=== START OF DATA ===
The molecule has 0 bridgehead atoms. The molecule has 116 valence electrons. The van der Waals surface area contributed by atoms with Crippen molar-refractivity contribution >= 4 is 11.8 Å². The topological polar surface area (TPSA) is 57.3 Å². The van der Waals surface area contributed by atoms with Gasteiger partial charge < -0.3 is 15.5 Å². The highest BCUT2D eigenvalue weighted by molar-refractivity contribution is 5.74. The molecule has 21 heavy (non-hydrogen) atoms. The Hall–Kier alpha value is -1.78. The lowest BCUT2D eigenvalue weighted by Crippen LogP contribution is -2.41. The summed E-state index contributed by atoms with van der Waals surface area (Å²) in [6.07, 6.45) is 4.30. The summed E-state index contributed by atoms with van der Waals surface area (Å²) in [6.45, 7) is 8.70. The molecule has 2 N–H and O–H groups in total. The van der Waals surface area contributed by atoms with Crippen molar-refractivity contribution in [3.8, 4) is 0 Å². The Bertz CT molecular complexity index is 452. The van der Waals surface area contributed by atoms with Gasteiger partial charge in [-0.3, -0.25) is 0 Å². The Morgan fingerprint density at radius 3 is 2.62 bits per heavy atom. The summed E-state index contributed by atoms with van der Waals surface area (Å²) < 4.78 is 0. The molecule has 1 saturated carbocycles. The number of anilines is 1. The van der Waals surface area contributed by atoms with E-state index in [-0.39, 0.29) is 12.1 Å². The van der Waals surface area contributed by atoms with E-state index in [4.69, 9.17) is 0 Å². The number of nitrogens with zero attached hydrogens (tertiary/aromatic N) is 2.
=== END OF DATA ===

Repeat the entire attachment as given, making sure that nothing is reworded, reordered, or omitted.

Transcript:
The molecule has 0 bridgehead atoms. The molecule has 116 valence electrons. The van der Waals surface area contributed by atoms with Crippen molar-refractivity contribution >= 4 is 11.8 Å². The topological polar surface area (TPSA) is 57.3 Å². The van der Waals surface area contributed by atoms with Gasteiger partial charge < -0.3 is 15.5 Å². The highest BCUT2D eigenvalue weighted by molar-refractivity contribution is 5.74. The molecule has 21 heavy (non-hydrogen) atoms. The Hall–Kier alpha value is -1.78. The lowest BCUT2D eigenvalue weighted by Crippen LogP contribution is -2.41. The summed E-state index contributed by atoms with van der Waals surface area (Å²) in [6.07, 6.45) is 4.30. The summed E-state index contributed by atoms with van der Waals surface area (Å²) in [6.45, 7) is 8.70. The molecule has 2 N–H and O–H groups in total. The van der Waals surface area contributed by atoms with Crippen molar-refractivity contribution in [3.8, 4) is 0 Å². The Bertz CT molecular complexity index is 452. The van der Waals surface area contributed by atoms with Gasteiger partial charge in [-0.3, -0.25) is 0 Å². The Morgan fingerprint density at radius 3 is 2.62 bits per heavy atom. The summed E-state index contributed by atoms with van der Waals surface area (Å²) < 4.78 is 0. The molecule has 1 saturated carbocycles. The number of anilines is 1. The van der Waals surface area contributed by atoms with E-state index in [-0.39, 0.29) is 12.1 Å². The van der Waals surface area contributed by atoms with E-state index in [4.69, 9.17) is 0 Å². The number of nitrogens with zero attached hydrogens (tertiary/aromatic N) is 2.